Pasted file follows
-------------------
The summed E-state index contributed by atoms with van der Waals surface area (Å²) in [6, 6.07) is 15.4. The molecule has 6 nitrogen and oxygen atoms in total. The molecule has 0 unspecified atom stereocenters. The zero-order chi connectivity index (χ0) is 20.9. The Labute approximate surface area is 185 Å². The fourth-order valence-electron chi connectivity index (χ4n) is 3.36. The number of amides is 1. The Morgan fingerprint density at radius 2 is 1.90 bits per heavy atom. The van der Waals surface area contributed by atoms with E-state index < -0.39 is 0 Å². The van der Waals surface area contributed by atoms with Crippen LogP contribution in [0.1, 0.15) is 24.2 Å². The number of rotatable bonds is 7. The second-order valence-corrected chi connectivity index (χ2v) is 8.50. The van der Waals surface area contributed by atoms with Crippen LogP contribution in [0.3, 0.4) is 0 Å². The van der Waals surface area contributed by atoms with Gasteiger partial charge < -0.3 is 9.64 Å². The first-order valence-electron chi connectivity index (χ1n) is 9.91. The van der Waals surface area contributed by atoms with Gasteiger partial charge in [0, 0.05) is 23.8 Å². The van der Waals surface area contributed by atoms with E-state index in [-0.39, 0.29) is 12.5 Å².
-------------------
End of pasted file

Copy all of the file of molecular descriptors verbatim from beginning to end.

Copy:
The summed E-state index contributed by atoms with van der Waals surface area (Å²) in [6, 6.07) is 15.4. The molecule has 6 nitrogen and oxygen atoms in total. The molecule has 0 unspecified atom stereocenters. The zero-order chi connectivity index (χ0) is 20.9. The Labute approximate surface area is 185 Å². The fourth-order valence-electron chi connectivity index (χ4n) is 3.36. The number of amides is 1. The Morgan fingerprint density at radius 2 is 1.90 bits per heavy atom. The van der Waals surface area contributed by atoms with E-state index < -0.39 is 0 Å². The van der Waals surface area contributed by atoms with Crippen LogP contribution in [0.1, 0.15) is 24.2 Å². The number of rotatable bonds is 7. The second-order valence-corrected chi connectivity index (χ2v) is 8.50. The van der Waals surface area contributed by atoms with Crippen LogP contribution in [0.3, 0.4) is 0 Å². The van der Waals surface area contributed by atoms with Gasteiger partial charge < -0.3 is 9.64 Å². The first-order valence-electron chi connectivity index (χ1n) is 9.91. The van der Waals surface area contributed by atoms with Gasteiger partial charge in [0, 0.05) is 23.8 Å². The van der Waals surface area contributed by atoms with E-state index in [-0.39, 0.29) is 12.5 Å².